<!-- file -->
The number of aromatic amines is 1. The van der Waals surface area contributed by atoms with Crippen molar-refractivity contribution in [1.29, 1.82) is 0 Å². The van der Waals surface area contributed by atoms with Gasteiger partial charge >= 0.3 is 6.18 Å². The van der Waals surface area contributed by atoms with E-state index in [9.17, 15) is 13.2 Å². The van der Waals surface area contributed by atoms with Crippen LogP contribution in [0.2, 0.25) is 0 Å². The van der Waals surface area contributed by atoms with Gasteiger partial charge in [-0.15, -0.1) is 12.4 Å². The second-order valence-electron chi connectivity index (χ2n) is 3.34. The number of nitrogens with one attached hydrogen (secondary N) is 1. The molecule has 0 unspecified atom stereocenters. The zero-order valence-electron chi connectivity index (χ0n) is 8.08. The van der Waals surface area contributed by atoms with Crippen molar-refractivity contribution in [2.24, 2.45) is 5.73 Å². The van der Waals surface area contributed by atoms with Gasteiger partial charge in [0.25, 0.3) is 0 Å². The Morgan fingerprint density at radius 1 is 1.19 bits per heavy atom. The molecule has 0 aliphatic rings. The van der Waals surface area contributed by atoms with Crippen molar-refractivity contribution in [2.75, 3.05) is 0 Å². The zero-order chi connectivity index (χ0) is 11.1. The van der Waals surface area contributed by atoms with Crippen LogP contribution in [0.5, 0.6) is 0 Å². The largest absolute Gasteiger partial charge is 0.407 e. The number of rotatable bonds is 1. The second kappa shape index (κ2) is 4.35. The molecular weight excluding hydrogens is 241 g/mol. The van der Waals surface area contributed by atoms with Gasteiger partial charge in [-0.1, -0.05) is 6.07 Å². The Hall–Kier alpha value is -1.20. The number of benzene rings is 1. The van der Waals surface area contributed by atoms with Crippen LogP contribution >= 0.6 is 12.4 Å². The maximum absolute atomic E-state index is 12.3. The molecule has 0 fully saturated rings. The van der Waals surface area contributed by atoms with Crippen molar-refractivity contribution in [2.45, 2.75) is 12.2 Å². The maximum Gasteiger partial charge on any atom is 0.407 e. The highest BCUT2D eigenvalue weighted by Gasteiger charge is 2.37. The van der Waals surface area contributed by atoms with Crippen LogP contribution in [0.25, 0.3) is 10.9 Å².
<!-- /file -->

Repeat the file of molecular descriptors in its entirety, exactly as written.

The number of aromatic amines is 1. The van der Waals surface area contributed by atoms with Crippen molar-refractivity contribution in [1.29, 1.82) is 0 Å². The van der Waals surface area contributed by atoms with Gasteiger partial charge >= 0.3 is 6.18 Å². The van der Waals surface area contributed by atoms with E-state index in [9.17, 15) is 13.2 Å². The van der Waals surface area contributed by atoms with Crippen LogP contribution in [0.2, 0.25) is 0 Å². The van der Waals surface area contributed by atoms with Gasteiger partial charge in [-0.15, -0.1) is 12.4 Å². The second-order valence-electron chi connectivity index (χ2n) is 3.34. The number of nitrogens with one attached hydrogen (secondary N) is 1. The molecule has 0 unspecified atom stereocenters. The zero-order valence-electron chi connectivity index (χ0n) is 8.08. The van der Waals surface area contributed by atoms with Crippen molar-refractivity contribution in [2.24, 2.45) is 5.73 Å². The van der Waals surface area contributed by atoms with Gasteiger partial charge in [0.25, 0.3) is 0 Å². The Morgan fingerprint density at radius 1 is 1.19 bits per heavy atom. The molecule has 0 aliphatic rings. The van der Waals surface area contributed by atoms with Crippen molar-refractivity contribution in [2.75, 3.05) is 0 Å². The zero-order chi connectivity index (χ0) is 11.1. The van der Waals surface area contributed by atoms with Crippen LogP contribution in [0.5, 0.6) is 0 Å². The largest absolute Gasteiger partial charge is 0.407 e. The number of rotatable bonds is 1. The second kappa shape index (κ2) is 4.35. The molecular weight excluding hydrogens is 241 g/mol. The van der Waals surface area contributed by atoms with Gasteiger partial charge in [-0.1, -0.05) is 6.07 Å². The Hall–Kier alpha value is -1.20. The number of benzene rings is 1. The van der Waals surface area contributed by atoms with Crippen LogP contribution >= 0.6 is 12.4 Å². The maximum absolute atomic E-state index is 12.3. The molecule has 0 fully saturated rings. The van der Waals surface area contributed by atoms with Crippen molar-refractivity contribution in [2.45, 2.75) is 12.2 Å². The maximum Gasteiger partial charge on any atom is 0.407 e. The highest BCUT2D eigenvalue weighted by Gasteiger charge is 2.37. The van der Waals surface area contributed by atoms with Crippen LogP contribution in [0.25, 0.3) is 10.9 Å².